An alert reader sent Life in the Boomer Lane a joke titled "Sex and Good Grammar," about a 74-year-old man who gets his fondest wish for his birthday. LBL won't go into the details of the joke. She invites readers to Google it on their own. Instead, LBL got to thinking about the grammar of sex. Or rather, the grammar we use when we are having sex. Or rather, grammar in general.
In most cases, people are prone to tossing grammar out the window during sex, reverting to Oooh, Aaah, Yes, Oh, God, That's it, Lower, Higher, Oh, Baby, and "The dog's tongue is really rough." Any alert reader can see that the last statement is the only one that is grammatically correct and so is the only one that should ever be used during nookie nookie.
We have the same problems out of bed. The rules of the English language are gradually being reduced to mild suggestions, to be used only in the event of being in fifth grade. For actual everyday life, which includes newscasts and TV talk shows, language is less dependable. It's sort of like Match.com, a hit or miss proposition, often resulting in something that you sort of can figure out what it means but you don't want to think about it too closely or it will make you sick.
Newscasters are bad. Politicians are worse. They are like 2-year-olds at play. At a distance, they look like they are saying things that make perfect sense. But a closer visual inspection will result in the realization that Batman and Spider-Man often visit the pirate ship, and speak in tongue to the captain, who happens to be a smiling lion. The result is that a strict interpretation of what is being said makes no sense at all.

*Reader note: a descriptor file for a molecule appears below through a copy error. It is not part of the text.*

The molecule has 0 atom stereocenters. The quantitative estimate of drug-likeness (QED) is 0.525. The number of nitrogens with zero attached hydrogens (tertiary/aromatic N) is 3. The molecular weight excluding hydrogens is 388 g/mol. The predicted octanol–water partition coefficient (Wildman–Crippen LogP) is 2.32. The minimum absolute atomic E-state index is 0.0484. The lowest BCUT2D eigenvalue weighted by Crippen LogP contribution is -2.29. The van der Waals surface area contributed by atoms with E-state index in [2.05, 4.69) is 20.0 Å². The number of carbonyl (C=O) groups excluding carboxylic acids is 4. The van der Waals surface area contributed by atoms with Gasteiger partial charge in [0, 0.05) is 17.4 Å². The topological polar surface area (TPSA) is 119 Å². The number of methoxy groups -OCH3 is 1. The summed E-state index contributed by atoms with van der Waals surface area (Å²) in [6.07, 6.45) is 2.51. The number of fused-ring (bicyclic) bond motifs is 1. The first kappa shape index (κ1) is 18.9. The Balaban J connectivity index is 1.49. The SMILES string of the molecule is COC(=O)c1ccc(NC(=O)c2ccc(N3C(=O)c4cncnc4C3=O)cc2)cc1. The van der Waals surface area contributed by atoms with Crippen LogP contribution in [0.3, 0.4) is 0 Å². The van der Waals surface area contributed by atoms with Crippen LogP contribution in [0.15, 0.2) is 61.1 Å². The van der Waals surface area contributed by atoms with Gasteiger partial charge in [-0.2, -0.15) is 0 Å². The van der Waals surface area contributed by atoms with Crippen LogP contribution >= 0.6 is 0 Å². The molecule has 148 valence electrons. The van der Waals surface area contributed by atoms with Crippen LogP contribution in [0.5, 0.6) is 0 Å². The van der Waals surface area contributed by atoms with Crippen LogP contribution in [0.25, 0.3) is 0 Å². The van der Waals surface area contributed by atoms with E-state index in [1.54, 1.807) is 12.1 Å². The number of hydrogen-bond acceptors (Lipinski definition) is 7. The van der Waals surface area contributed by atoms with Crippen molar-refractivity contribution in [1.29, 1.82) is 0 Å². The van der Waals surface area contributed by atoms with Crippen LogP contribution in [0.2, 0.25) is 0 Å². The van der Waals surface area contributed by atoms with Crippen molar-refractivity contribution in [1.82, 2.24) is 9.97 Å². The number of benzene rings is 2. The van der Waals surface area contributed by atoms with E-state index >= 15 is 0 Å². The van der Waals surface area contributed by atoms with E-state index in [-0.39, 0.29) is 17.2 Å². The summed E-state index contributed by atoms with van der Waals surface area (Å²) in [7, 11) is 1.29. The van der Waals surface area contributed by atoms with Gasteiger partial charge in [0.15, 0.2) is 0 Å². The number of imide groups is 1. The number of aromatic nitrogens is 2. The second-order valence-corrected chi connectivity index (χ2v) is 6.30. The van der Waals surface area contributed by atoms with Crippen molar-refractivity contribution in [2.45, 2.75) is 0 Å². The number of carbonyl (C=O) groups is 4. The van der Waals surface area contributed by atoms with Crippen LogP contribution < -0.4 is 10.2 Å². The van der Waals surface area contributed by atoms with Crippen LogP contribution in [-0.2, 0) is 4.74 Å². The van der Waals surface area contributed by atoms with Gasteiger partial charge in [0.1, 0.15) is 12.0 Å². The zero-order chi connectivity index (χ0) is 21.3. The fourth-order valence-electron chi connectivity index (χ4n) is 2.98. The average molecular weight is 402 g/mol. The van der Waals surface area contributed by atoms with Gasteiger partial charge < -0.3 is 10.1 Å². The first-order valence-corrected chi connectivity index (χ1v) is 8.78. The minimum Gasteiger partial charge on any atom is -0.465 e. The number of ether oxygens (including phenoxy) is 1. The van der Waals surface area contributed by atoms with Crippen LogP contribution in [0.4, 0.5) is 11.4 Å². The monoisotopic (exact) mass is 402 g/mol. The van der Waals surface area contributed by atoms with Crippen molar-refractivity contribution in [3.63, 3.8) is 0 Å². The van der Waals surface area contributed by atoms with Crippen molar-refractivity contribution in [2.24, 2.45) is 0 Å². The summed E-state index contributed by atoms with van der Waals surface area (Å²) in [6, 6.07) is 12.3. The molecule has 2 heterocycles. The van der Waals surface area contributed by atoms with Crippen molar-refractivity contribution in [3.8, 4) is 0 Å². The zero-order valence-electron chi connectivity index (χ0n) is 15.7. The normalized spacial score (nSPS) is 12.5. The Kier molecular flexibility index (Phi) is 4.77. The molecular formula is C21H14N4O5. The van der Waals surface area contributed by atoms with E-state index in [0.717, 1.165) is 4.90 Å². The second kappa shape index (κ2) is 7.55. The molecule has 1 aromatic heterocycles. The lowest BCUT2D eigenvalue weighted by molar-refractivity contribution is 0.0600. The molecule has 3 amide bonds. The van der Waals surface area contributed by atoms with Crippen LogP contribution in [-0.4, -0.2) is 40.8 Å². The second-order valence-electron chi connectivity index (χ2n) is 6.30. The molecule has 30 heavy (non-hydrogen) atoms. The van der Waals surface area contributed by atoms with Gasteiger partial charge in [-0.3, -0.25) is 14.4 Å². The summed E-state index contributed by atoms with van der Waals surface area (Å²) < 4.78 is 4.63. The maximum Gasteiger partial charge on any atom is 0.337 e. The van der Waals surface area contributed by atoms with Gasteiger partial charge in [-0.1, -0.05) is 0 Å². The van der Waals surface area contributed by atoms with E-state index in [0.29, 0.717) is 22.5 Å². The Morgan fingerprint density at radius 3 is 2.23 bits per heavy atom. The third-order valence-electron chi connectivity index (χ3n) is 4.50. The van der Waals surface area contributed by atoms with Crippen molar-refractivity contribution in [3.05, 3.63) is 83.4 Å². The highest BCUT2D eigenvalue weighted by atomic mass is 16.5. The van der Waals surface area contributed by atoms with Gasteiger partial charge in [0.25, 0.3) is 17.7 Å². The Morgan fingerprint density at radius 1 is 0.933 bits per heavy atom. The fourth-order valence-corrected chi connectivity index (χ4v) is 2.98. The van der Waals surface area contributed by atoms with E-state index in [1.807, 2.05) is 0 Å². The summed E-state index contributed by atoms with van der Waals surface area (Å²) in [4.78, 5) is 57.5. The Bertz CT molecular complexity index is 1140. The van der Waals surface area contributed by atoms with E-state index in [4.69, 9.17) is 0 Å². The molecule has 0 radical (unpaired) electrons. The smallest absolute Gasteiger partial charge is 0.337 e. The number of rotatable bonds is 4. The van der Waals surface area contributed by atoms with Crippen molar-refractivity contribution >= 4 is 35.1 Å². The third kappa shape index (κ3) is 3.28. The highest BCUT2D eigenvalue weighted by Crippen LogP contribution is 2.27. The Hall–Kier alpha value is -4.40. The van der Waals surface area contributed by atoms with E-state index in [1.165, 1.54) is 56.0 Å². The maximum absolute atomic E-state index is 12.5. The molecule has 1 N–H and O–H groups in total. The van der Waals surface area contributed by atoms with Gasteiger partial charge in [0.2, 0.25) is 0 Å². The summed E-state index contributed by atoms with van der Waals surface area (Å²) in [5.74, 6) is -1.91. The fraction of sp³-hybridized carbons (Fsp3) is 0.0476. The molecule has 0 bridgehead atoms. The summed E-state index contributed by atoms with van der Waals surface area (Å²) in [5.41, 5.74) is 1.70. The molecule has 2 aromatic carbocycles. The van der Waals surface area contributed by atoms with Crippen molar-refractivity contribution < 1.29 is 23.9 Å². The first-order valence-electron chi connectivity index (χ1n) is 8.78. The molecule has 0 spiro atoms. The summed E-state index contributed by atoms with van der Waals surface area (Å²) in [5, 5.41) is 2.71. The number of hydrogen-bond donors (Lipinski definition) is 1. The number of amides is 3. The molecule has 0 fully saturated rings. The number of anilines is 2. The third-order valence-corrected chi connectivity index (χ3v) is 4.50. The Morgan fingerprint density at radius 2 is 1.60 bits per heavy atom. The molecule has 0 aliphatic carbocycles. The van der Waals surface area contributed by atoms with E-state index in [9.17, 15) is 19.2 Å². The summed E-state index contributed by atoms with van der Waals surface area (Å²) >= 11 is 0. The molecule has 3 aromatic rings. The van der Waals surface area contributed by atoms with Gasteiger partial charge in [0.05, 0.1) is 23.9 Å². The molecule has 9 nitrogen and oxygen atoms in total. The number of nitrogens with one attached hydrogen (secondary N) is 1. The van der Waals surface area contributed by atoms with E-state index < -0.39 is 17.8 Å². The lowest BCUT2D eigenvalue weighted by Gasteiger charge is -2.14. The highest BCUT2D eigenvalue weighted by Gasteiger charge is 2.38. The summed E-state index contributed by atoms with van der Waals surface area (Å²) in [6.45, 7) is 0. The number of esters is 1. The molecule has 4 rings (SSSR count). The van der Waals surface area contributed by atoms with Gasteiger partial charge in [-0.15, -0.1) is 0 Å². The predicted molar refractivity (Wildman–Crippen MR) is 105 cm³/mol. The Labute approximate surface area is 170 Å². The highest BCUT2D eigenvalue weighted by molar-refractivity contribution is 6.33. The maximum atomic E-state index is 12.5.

LBL has observed this same phenomena in whoever creates instructions for how to assemble anything. One may start out attempting to assemble a battery-powered kiddie car and end up with a washer that does not include a spin cycle.
LBL understands that the English language is very difficult to master, having been formed as a result of the Colonists trying to disassociate themselves from Mother England. For that reason, they invented "yo" and "talk to the hand" and any other number of useless phrases that they felt would horrify the Brits.
The advent of computer technology, specifically texting, didn't help. An entire new pseudo-English was created, defined by how well we tapped tiny buttons, as we ate lunch, changed the baby's diaper, and shaved, all while changing lanes. One can understand why this often resulted in grammar casualty, if not actual loss of life.
And let's face it. A lot of grammar is silly anyway. Like dangling participles. Dangling participles are like gluten. We don't actually know what they are, only that we must avoid them at all cost. Misplaced modifiers are like that, as well. People have been trying to find them for some time now, but as of yet, no one has.
A word of caution: If you are living in a depleted gene pool world and want to improve yourself, don't try too hard. This only results in saying things like, "The waiter gave my boyfriend and I the check." "I" might seem classier in this case, but it is entirely incorrect. "Me" is actually the correct word to use. Just stick with "Me and Lloyd got the check from the waiter." The only thing that's important here is that you (and/or Lloyd) paid the check and left an adequate tip (15-20 percent at lunch, 20 percent at dinner).
If, on the other hand, your Lloyd has a master's degree but works as a vacuum cleaner bag salesman and hasn't paid for a meal since the first day you went out with him and now he wants to invite a fellow vacuum cleaner bag salesman friend to come live with the two of you, you have a far more serious issue than the scope of this post can address. We suggest that you stop focusing on grammar and start focusing instead on getting a good deal on an Aerobed.